12.  Leicester's Apartments

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         Leicester’s Apartments were previously and also known as Henry VIII’s lodgings, as these had only recently been constructed in about 1532, but it was recorded at the time that the resulting east elevation would be much improved by rebuilding those parts in timber with stone from the demolished abbey.   Local historian Dr. Richard Morris, writing in 2006, suggests that this work was never carried out, and that walls above the original curtain walling remained timber framed, but plastered and painted to resemble the adjacent stonework.

         The portcullis entrance to the inner court is served by a porter’s lodge.   The paving here still exhibits traces of cartwheel tracks, 4 feet 8½ inches apart.   This is exactly the same as the gauge of a modern railway!   A popular explanation is that this is the combined width of the backsides of 2 horses, and thus the standard distance between the wheels of a Roman chariot.   These wheels created ruts in Roman roadways, and therefore when horse drawn wagons and coaches were built, they had to use the same spacing or risk damage to their wheels.   Wagons built for the first railways continued with the same familiar dimensions, and the gauge of the track was thereby established.   As recently as 1971 the local historian John Drew observed similar ‘deeply rutted cart tracks’ within Mortimer’s Tower, correctly predicting that these would soon be worn away by a constant stream of visitors.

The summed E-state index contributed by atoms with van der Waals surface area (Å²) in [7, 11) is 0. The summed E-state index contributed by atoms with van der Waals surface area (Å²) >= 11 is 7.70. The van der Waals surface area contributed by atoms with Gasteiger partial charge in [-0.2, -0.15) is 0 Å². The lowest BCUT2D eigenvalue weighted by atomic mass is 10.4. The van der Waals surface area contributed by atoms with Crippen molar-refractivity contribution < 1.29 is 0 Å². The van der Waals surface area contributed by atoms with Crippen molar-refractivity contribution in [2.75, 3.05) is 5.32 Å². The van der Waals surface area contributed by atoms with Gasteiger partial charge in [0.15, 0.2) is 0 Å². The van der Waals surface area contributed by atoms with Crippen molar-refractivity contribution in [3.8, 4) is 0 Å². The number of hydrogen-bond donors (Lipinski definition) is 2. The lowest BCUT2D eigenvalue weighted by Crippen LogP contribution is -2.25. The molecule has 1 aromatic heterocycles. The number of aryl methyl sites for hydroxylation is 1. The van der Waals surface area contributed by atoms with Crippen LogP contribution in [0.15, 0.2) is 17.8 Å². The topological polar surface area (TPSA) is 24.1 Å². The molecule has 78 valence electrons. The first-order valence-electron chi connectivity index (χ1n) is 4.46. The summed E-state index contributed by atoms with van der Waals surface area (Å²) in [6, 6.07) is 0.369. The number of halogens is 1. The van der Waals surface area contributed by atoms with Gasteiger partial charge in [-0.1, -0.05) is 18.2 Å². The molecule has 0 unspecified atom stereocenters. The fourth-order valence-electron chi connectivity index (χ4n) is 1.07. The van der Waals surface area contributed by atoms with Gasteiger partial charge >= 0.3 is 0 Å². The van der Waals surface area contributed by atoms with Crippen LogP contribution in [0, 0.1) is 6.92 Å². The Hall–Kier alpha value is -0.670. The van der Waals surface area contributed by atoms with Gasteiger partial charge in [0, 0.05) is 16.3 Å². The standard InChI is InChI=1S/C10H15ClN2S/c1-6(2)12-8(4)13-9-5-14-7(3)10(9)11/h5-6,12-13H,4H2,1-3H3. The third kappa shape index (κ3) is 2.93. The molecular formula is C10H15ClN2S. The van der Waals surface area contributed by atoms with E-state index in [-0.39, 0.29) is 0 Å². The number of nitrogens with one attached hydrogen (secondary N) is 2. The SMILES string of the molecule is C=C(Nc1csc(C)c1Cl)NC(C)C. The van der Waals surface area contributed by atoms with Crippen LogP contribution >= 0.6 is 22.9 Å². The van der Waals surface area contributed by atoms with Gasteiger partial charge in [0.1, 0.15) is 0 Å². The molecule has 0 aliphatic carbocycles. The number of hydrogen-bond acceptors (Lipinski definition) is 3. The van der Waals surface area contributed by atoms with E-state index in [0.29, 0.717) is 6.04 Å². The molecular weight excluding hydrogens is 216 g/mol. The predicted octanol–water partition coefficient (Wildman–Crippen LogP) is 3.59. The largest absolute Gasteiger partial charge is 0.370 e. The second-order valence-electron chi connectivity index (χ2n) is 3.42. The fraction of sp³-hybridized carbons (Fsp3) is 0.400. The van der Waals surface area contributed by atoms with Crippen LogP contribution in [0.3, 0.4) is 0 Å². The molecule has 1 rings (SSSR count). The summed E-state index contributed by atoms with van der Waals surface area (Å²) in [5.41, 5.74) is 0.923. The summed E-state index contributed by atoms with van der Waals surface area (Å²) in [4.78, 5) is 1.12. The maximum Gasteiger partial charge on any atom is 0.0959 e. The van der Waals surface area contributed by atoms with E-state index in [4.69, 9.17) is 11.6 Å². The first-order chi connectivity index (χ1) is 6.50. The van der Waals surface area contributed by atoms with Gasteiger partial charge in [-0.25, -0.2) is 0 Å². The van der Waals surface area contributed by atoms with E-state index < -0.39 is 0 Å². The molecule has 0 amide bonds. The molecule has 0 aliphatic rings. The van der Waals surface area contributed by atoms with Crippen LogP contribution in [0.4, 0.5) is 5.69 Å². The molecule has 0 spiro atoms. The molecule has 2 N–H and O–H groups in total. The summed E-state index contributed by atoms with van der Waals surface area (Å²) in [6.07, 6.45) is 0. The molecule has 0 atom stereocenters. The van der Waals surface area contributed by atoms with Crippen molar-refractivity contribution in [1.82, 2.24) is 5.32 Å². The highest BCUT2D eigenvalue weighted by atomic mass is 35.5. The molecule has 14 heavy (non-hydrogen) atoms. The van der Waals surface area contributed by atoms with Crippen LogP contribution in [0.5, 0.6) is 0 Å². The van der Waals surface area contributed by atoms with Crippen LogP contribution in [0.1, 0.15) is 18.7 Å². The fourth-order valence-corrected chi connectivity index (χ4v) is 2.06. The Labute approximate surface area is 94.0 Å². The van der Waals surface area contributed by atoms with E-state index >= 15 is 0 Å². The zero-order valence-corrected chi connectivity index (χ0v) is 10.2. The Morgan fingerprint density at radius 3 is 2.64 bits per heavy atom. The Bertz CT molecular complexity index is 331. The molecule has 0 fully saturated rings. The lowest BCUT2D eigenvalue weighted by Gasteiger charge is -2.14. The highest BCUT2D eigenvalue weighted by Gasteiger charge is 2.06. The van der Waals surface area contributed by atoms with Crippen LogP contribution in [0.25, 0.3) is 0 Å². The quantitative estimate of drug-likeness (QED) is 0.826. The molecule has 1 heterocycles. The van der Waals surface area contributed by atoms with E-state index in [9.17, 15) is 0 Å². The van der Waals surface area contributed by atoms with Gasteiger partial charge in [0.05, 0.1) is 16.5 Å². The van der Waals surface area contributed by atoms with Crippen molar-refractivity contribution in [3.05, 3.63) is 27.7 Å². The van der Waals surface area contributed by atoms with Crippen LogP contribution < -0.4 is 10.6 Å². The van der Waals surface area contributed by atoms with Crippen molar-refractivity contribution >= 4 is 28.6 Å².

The elaborately carved classical entrance in the inner court, bearing the initials ‘R L’ for Robert, earl of Leicester, was removed in 1650 by Colonel Hawkesworth for use as his entrance porch to the north gatehouse, where it remains today.